We stood on the deck of the hulking cargo ship, through the bluster and drizzle in the Strait of Messina, both of us feeling something like sailors docking at an unfamiliar port of call. My new acquaintance, a Genovese Ph.D. student in anthropology named Giacomo, explained to me that he’d rarely ventured south of Rome, much less ever been to Sicily. But he was excited, as was I, to see the brilliant golden statue of Madonna of the Letter come into view as a faint rainbow stretched 180 degrees across the harbor. He explained his travel philosophy: that the self is a vessel one empties at home and slowly fills with experiences over the course of one’s travels.
That sounded like a great frame of mind to begin my trip to Catania, the second largest city in Sicily, positioned in the shadow of Mount Etna on the island’s eastern coast. While it doesn’t attract the same kind of attention as Palermo, Catania’s unheralded delights are worth exploration: fine architecture, bustling markets, lively cultural events and centuries of history dating to the city’s beginnings as a modest Greek colony. And while the euro has seen an uptick over the dollar in the last year or so, a trip to Catania can be had for a relatively modest sum.
While I could have flown to Catania from where I was staying in Rome, I opted for the more scenic train ride. A second-class seat cost me 69.50 euros (about $86), and while the seats didn’t recline (brutal on a 10-hour ride), the train was half empty so I had the seats next to me to myself.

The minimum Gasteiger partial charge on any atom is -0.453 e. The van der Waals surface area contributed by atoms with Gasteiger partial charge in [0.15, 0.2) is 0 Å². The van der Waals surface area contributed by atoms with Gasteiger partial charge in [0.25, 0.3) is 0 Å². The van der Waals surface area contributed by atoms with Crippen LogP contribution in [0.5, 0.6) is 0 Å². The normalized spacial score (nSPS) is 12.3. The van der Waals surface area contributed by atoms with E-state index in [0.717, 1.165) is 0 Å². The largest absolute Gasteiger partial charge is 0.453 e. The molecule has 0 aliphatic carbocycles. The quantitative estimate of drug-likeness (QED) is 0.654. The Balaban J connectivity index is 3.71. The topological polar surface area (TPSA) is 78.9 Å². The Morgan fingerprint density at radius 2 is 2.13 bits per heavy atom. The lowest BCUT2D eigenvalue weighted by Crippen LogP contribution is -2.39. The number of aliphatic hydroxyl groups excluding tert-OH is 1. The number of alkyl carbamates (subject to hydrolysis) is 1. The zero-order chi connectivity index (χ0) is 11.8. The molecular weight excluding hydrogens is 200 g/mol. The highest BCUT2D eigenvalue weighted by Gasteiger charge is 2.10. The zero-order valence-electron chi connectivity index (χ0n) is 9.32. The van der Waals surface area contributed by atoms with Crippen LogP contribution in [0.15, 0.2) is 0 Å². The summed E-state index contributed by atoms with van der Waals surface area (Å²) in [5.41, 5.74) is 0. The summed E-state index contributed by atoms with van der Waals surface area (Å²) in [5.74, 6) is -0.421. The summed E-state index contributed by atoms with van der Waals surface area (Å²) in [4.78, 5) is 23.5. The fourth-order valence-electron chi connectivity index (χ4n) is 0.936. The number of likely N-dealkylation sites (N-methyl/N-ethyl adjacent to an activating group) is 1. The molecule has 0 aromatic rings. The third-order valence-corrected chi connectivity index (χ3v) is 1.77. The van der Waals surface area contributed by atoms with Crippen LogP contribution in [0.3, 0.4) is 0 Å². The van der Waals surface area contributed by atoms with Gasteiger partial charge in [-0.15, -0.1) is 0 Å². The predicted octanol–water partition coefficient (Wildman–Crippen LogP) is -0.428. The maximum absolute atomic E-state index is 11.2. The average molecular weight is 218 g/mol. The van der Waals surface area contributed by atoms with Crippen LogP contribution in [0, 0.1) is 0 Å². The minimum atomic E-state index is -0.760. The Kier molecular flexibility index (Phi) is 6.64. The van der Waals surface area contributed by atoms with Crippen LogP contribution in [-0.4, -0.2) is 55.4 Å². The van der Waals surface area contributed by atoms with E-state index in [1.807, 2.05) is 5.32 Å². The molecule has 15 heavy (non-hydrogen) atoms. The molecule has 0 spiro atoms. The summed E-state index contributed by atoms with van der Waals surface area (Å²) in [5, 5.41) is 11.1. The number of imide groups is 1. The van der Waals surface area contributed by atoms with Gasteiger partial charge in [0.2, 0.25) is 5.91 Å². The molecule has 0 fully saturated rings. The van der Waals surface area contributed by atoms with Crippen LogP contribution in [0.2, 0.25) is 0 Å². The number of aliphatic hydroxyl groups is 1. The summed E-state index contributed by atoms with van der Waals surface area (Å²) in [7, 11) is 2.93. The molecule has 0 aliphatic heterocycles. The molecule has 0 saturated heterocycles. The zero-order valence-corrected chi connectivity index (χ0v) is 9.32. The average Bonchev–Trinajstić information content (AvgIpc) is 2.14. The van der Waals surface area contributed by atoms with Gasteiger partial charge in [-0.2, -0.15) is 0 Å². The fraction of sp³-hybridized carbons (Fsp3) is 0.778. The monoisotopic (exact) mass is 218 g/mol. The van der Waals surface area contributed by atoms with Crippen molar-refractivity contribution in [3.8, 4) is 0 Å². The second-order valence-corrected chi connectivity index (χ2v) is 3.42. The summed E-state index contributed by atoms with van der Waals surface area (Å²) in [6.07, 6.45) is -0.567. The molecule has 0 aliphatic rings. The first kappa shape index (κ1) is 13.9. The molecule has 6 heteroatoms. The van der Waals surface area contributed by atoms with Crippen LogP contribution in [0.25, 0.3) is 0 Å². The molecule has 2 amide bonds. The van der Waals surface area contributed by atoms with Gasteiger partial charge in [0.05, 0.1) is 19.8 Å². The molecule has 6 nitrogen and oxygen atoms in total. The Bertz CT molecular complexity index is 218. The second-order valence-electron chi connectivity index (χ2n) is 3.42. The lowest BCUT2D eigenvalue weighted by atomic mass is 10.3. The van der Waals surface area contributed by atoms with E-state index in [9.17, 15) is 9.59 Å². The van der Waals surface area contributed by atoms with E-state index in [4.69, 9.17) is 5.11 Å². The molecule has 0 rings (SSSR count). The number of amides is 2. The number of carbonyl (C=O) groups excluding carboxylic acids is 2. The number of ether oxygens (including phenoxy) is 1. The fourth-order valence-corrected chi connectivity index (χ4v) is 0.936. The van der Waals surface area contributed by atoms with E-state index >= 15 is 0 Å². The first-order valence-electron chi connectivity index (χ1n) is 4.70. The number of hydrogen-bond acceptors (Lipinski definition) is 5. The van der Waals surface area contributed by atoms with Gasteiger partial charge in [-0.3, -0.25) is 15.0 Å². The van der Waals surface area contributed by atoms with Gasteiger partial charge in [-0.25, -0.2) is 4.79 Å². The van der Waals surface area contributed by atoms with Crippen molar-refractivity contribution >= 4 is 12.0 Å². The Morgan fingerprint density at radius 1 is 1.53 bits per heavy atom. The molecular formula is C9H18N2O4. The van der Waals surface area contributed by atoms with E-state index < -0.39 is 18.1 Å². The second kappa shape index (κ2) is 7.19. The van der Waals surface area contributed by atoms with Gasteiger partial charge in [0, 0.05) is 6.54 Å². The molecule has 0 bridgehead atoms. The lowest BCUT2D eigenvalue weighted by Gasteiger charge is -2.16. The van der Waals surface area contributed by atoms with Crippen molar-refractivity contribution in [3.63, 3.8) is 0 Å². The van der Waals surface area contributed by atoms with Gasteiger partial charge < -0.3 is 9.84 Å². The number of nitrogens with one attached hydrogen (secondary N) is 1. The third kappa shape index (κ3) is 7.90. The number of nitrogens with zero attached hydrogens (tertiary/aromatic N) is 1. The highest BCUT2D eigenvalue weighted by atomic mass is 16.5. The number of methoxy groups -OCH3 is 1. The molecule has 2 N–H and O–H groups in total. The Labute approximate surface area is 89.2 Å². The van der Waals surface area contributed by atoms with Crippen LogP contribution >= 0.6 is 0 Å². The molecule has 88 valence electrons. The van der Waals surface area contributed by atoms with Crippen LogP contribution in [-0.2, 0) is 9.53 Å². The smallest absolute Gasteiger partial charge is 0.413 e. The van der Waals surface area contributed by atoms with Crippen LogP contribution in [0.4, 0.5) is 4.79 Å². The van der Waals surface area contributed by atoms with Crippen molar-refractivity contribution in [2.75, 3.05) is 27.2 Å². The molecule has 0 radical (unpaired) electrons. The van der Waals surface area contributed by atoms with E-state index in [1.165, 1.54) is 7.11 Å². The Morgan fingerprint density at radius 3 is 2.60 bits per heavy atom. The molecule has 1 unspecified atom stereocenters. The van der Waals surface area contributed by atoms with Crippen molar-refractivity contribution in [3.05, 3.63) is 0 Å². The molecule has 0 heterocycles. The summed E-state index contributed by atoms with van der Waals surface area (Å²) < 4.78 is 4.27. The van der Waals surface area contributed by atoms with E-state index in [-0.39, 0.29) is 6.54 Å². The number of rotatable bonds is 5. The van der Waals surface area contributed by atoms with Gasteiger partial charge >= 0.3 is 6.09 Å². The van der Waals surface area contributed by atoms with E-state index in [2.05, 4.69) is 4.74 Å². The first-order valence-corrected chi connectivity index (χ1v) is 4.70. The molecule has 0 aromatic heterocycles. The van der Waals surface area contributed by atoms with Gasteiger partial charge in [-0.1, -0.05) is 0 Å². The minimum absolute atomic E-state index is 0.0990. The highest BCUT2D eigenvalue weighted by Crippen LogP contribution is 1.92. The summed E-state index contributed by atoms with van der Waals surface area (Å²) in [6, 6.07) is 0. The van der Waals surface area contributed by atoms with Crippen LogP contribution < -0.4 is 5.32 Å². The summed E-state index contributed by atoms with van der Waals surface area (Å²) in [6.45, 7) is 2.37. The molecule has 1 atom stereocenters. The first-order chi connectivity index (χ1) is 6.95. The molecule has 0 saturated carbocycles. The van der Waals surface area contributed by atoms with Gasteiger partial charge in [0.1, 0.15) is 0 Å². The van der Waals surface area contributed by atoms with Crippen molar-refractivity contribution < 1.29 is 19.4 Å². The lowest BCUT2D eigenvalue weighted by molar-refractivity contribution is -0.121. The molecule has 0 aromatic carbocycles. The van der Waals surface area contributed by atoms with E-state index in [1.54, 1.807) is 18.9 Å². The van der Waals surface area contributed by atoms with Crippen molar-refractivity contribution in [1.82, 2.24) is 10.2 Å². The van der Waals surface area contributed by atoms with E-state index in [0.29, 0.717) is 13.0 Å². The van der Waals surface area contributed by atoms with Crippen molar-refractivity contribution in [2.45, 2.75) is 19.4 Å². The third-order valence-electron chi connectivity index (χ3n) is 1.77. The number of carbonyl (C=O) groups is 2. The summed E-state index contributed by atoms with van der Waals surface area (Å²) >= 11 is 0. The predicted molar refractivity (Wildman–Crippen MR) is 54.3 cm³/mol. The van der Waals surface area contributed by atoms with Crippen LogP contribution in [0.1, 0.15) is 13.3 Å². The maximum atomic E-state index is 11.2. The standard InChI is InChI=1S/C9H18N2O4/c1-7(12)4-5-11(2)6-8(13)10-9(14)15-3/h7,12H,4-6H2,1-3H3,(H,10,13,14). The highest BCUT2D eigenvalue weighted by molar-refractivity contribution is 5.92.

In addition to the joys of train travel (something I’ve documented in the past) I got to experience something quite novel: When the train arrived at Villa San Giovanni, at the tip of Italy’s boot, the entire thing was loaded — passengers and all — onto a large ship and ferried across the water to Sicily. Once unloaded in Messina, we continued in the same train down Sicily’s coastline, past Taormina and into Catania Central Station.
The sights and smells of the new city hit me square-on after stepping out onto the uneven stone pavement: the peddlers selling gelato and icy granitas, shops full of fresh pasta, motorbikes zooming in and out between lanes of cars, and walls covered in multicolored graffiti. I walked a bit along the water, taking in the slightly briny sea air before hanging a right and making my way toward my lodgings in the center of town.
The door closed with a reverberating clang, as if I had entered a mausoleum. I had arrived at my hotel, Asmundo di Gisira, which is equal parts bed-and-breakfast and art gallery. It was certainly one of the more interesting hotel experiences I’ve had in recent memory: Art pieces bedeck the lobby and rooms are themed after myths. Mine, with two beds placed back-to-back and a circular mirror on the ceiling with a remote-controlled chromatic lighting system, was named after the Acis and Galatea myth, famous throughout the island. (The quickie version: Acis loves Galatea, as does a monster named Polyphemus; spurned by Galatea, the monster kills Acis; Galatea turns Acis into a magical stream.)
Idiosyncrasies aside, I was more than pleased with the room: It was enormous, had two balconies, and came with a delicious breakfast each morning. The price for this luxury, $116 per night, was even more reasonable when combined with a Hotels.com coupon I found on the Groupon website that gave me $40 off a $300 purchase, effectively lowering the nightly rate to $106.